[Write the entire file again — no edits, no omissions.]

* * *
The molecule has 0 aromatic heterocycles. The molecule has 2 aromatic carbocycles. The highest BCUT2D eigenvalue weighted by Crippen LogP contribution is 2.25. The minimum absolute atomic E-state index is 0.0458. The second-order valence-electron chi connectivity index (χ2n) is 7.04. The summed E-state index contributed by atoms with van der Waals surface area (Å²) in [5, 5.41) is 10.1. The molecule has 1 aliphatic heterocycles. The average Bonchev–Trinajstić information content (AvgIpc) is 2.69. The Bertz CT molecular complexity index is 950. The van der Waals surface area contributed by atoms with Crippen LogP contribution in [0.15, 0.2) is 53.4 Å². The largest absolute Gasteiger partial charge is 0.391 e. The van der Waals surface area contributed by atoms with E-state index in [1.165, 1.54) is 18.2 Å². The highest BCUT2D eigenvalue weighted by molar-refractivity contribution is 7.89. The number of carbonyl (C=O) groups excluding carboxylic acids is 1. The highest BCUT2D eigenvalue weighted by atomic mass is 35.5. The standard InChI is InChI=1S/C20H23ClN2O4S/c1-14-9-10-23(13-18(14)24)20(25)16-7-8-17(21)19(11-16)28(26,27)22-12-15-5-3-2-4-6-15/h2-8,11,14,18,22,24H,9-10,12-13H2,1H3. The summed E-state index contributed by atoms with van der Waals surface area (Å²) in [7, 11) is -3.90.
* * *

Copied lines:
The molecule has 0 aromatic heterocycles. The molecule has 2 aromatic carbocycles. The highest BCUT2D eigenvalue weighted by Crippen LogP contribution is 2.25. The minimum absolute atomic E-state index is 0.0458. The second-order valence-electron chi connectivity index (χ2n) is 7.04. The summed E-state index contributed by atoms with van der Waals surface area (Å²) in [5, 5.41) is 10.1. The molecule has 1 aliphatic heterocycles. The average Bonchev–Trinajstić information content (AvgIpc) is 2.69. The Bertz CT molecular complexity index is 950. The van der Waals surface area contributed by atoms with Crippen LogP contribution in [0.15, 0.2) is 53.4 Å². The largest absolute Gasteiger partial charge is 0.391 e. The van der Waals surface area contributed by atoms with E-state index in [1.165, 1.54) is 18.2 Å². The highest BCUT2D eigenvalue weighted by molar-refractivity contribution is 7.89. The number of carbonyl (C=O) groups excluding carboxylic acids is 1. The highest BCUT2D eigenvalue weighted by atomic mass is 35.5. The standard InChI is InChI=1S/C20H23ClN2O4S/c1-14-9-10-23(13-18(14)24)20(25)16-7-8-17(21)19(11-16)28(26,27)22-12-15-5-3-2-4-6-15/h2-8,11,14,18,22,24H,9-10,12-13H2,1H3. The summed E-state index contributed by atoms with van der Waals surface area (Å²) in [7, 11) is -3.90.